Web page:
27 October 2015

The Vegetative Nature of Mothering

Day One

I’m glad I’m a mother. When I was a young woman I didn’t know what I wanted to be. There was no grand plan or searing ambition. What I was certain of though, was that I wanted to have children. I didn’t want to be married, just to be a mother. The early reading of Greer did for any romantic notions of marriage (if only I had walked that particular talk). Deep in my bones I was sure I would love children of my own.

I’m grateful, and surprised, that I got my heart’s desire.

But of course, as with all good fairy stories (aren’t our lives nothing but baroque tales?) there is a painful price to pay. Now, in middle age, with those children young people themselves, making similar life altering decisions, I’m paying that debt: obsolescence. My job is done. The children have gone. Motherhood, active mothering, only lasts a couple of decades. It’s time now to return to the woman I was before.

And yet, that’s not possible. Not completely. Motherhood has changed me. Not simply in terms of ageing, but who I am. I am scarred, shaped by the last 20 years, hollowed out by caring. Germaine would not stand for that thought. She would give me a rousing lecture, interspersed with a few ‘fucks’, on my intrinsic value, and my other equally important roles in society. Yes, Yes, I know. Give me time and I will come up with another desire to fulfil. But right now, in Autumn, I’m going to retreat underground and gather my strength.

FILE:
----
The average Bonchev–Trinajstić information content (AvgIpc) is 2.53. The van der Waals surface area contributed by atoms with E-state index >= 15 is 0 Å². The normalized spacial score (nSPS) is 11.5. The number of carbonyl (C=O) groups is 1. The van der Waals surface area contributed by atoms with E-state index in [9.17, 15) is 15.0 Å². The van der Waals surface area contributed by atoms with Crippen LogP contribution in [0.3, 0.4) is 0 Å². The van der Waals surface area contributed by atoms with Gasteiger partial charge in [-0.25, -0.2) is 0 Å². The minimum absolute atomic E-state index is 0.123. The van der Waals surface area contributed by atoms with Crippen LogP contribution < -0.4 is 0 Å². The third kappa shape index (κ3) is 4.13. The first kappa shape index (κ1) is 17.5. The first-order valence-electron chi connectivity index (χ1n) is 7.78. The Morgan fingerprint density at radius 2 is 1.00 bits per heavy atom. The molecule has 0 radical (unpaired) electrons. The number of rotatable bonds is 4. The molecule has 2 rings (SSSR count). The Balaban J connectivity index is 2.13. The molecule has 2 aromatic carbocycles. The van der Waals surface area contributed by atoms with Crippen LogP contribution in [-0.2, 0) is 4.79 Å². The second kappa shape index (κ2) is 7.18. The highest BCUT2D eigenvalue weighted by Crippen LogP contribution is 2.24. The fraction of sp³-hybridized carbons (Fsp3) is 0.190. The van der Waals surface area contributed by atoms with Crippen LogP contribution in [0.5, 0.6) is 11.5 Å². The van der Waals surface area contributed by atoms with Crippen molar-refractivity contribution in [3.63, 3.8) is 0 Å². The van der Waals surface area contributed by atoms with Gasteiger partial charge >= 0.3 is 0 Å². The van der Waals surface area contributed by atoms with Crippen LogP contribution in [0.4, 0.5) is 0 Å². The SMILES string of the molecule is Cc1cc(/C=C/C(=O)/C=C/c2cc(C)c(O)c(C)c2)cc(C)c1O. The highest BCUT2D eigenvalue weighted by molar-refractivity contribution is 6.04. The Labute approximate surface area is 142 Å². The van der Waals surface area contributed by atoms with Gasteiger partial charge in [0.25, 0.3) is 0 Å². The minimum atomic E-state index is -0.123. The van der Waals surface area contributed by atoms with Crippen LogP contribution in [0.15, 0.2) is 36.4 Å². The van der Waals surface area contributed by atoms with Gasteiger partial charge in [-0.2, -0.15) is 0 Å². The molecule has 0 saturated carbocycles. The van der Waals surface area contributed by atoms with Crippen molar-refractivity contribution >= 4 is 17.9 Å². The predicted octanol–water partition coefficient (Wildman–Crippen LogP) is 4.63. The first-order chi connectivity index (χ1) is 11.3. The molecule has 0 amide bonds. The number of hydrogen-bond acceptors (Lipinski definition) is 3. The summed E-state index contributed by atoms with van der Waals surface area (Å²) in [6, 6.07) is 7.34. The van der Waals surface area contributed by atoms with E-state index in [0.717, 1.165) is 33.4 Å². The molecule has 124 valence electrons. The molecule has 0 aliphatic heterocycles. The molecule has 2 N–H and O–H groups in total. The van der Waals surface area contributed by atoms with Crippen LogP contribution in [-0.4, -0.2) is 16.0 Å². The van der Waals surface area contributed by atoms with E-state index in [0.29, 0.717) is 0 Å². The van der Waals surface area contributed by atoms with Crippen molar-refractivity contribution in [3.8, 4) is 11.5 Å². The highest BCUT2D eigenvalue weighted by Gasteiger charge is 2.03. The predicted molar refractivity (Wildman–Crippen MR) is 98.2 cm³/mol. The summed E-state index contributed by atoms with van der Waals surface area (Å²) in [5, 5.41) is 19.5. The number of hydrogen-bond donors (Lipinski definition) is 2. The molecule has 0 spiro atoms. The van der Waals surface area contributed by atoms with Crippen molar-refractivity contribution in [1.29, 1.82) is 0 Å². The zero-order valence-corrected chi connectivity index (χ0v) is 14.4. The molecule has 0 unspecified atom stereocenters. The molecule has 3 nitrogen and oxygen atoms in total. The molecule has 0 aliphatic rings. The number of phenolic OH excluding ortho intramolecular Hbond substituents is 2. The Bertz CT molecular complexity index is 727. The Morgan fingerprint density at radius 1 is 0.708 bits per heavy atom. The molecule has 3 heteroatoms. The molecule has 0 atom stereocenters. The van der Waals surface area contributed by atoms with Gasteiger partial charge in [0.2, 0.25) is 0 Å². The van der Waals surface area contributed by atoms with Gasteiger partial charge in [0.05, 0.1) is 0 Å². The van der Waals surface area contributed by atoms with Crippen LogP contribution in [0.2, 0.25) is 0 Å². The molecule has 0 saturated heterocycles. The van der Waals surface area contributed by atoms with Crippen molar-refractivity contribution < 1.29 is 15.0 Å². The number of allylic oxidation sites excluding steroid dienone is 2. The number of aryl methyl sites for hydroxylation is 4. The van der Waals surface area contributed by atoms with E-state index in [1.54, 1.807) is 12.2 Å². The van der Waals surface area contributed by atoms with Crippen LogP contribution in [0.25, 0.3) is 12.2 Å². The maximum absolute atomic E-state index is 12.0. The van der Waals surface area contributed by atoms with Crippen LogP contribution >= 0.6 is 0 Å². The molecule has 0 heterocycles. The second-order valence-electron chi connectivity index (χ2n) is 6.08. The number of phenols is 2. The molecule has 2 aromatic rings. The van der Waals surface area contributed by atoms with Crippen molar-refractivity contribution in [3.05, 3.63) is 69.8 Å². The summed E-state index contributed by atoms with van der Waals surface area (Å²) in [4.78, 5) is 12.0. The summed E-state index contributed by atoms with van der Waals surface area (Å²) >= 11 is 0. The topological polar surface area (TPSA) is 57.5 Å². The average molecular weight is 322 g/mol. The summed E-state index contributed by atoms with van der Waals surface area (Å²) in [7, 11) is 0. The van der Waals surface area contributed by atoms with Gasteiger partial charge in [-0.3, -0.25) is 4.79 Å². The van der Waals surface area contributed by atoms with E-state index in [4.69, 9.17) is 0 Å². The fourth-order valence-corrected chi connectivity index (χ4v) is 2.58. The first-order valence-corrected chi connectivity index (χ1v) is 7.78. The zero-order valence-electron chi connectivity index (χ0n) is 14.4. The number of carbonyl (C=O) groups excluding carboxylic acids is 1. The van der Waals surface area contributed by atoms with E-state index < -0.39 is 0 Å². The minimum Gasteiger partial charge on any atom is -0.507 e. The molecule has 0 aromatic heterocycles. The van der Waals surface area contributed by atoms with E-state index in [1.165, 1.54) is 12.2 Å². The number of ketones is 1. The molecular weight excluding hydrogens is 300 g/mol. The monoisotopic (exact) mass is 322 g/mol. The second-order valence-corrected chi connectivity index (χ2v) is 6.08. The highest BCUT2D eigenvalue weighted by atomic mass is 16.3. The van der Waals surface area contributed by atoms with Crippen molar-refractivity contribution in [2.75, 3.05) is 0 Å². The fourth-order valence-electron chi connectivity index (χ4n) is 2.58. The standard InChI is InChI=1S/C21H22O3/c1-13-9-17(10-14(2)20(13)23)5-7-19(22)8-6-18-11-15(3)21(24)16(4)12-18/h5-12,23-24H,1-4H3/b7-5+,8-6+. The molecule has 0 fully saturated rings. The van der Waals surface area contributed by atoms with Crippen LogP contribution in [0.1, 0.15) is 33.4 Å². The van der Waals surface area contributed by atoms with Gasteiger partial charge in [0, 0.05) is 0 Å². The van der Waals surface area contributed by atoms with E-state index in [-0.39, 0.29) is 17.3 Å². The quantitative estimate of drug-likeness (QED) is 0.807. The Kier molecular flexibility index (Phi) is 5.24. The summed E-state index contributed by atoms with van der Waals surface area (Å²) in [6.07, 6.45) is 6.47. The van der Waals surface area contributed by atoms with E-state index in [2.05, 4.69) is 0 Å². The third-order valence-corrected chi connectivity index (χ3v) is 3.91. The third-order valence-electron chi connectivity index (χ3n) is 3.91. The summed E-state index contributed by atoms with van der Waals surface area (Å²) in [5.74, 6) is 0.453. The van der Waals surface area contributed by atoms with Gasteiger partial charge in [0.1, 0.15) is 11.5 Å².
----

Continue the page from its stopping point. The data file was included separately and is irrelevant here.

Much like the real topic of this blog post: Coprinopsis atramentaria, the Common Inkcap.

[Laboured Metaphor Alert]

Fungal identification is not a skill of mine, so I’m not sure these mushrooms that recently popped up in Garden65 are Inkcaps, but for the sake of this post let’s assume they are.

Common Ink Cap
Day Two
They are called Inkcaps because of the black stuff that oozes from their caps (pilei). This really can be used as ink. Their taxonomic name, atramentaria, means ink, or more gothically, ‘dark substance’. It is not what you would automatically think, a product of decay, but rather, self-digestion. It is what is left over after the mushroom has deliberately eaten itself (can we sense the metaphor coming?).

Day Three

This is a process called deliquescence, which is a kind of liquefying. In a finely co-ordinated move within a few hours of the spores reaching maturity the volume of hydrolytic enzymes begins to increase. These enzymes breakdown the flesh of the cap. As the disappearance progresses the spores, more resilient to the enzymes, are released from the protection of the underlying gills (lamellae). Thus, the Inkcap sacrifices herself to send her children out into the world.

The End. 
Note Black Ink Left Behind

As drama queenie as this metaphor might be, it is not a tragic one. For, of course, the Inkcap doesn’t disappear entirely. The fruiting body is spent, but the organism continues to do useful mycorrhizal work, underground. It will reach up again into the light with new children when it’s good and ready.

[Metaphor continues with discussion of ideas and projects as children ...]

As an aside, and perhaps a further complexity to the tale, a squirrel ate the remnants of the mushrooms.

Halloween Inkcaps